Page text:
“To be antiracist is to view national and transnational ethnic groups as equal in all their difference.s to be antiracist is to challenge the racist policies that plague racialized ethnic groups across the world. To be antiracist is to view the inequities between all racialized ethnic groups as a problem of policy.” (p. 64)

“To be antiracist is to see all cultures in all their differences as on the same level, as equals. When we see cultural difference, we are seeing cultural difference–nothing more, nothing less.” (p. 91)

“To be an antiracist is to recognize there is no such thing as racial behavior. To be an antiracist is to recognize there is no such thing as Black behavior, let alone irresponsible Black behavior […] Antiracism means separating the idea of a culture from the idea of a behavior” (p. 95)

“As long as the mind thinks there is something behaviorally wrong with a racial group, the mind can never be antiracist […] As long as the mind is racist, the mind can never be free.” (p. 104)

“To be antiracist is to think nothing is behaviorally wrong or right–inferior or superior–with any of the racial groups.” (p. 105)

“To be an antiracist is to diversify our standards of beauty like our standards of culture or intelligence, to see beauty equally in all.” (p. 113)

“Every single person actually has the power to protest racist and antiracist policies, to advance them, or, in some small way, to stall them.” (p. 140)

“To be antiracist is to equalize the race-classes. To be antiracist is to root the economic disparities between the equal race-classes in policies, not people.” (p. 152)

“To be antiracist is to recognize that there is no such thing as the “real world,” only real worlds, multiple worldviews.” (p. 171)

“Antiracist strategy fuses desegregation with a form of integration and racial solidarity […] To be antiracist is to equate and nurture difference among racial groups.” (p. 180)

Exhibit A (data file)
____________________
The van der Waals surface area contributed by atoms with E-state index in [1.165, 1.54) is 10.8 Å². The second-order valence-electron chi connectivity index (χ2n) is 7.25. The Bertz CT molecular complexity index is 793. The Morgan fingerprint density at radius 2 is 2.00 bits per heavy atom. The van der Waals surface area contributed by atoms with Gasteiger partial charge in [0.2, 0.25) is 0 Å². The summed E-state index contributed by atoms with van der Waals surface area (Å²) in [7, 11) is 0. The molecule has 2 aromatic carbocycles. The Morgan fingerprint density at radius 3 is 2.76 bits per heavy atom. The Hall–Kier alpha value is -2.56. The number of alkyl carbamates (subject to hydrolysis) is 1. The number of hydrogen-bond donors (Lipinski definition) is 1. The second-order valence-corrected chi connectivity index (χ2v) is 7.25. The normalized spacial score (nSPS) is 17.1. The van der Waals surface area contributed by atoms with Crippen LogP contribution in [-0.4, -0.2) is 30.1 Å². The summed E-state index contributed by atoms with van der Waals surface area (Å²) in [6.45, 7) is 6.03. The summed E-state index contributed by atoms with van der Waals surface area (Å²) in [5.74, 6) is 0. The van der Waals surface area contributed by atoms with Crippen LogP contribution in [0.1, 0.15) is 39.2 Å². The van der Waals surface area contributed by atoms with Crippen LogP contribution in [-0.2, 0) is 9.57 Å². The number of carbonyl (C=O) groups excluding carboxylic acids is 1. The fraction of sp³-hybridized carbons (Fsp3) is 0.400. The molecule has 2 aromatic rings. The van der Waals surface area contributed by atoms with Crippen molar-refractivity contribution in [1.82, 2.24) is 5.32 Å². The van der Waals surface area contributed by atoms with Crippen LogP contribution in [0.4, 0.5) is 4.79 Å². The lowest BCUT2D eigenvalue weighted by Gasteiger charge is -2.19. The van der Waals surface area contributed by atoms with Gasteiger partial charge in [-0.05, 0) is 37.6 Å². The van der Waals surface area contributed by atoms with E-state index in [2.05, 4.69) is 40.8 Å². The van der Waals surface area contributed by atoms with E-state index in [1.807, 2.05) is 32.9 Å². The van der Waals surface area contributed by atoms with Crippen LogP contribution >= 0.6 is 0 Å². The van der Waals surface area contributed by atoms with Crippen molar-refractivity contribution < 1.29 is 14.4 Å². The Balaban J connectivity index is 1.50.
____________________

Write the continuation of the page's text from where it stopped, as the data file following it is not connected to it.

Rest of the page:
“To be antiracist is to reject not only the hierarchy of races but of race-genders.” (p. 189)

“Queer antiracism is equating all the race-sexualities, striving to eliminate the inequities between the race-sexualities. We cannot be antiracist if we are homophobic or transphobic.” (p. 197)

“To be queer antiracist is to see homophobia, racism, and queer racism–not the queer person, not the queer space–as the problem, as abnormal, as unnatural.” (p. 197)

“We have to be courageous to be antiracist. Courage is the strength to do what is right in the face of fear, as the anonymous philosopher tells us. [Ibram gains] insight into what’s right from antiracist ideas. [He gains] strength from fear.” (p. 212)

“The antiracist power within is the ability to view [your] own racism in the mirror of [your] past and present, view [your] own antiracism in the mirror of [your] future, view [your] own racial groups as equal to other racial groups, view the world of racial inequity as abnormal, view [your] own power to resist and overtake racist power and policy.” (p. 215)

“The story of our generation will be based on what we are willing to do. Are we willing to endure the grueling fight against racist power and policy? Are we willing to transform the antiracist power we gather within us to antiracist power in our society?” (p. 218)

“When it comes to healing America of racism, we want to heal America without pain, but without pain, there is no progress.” (p. 236)

“But if we ignore the odds and fight to create an antiracist world, then we give humanity a chance to one day survive, a chance to live in communion, a chance to be forever free.” (p. 238)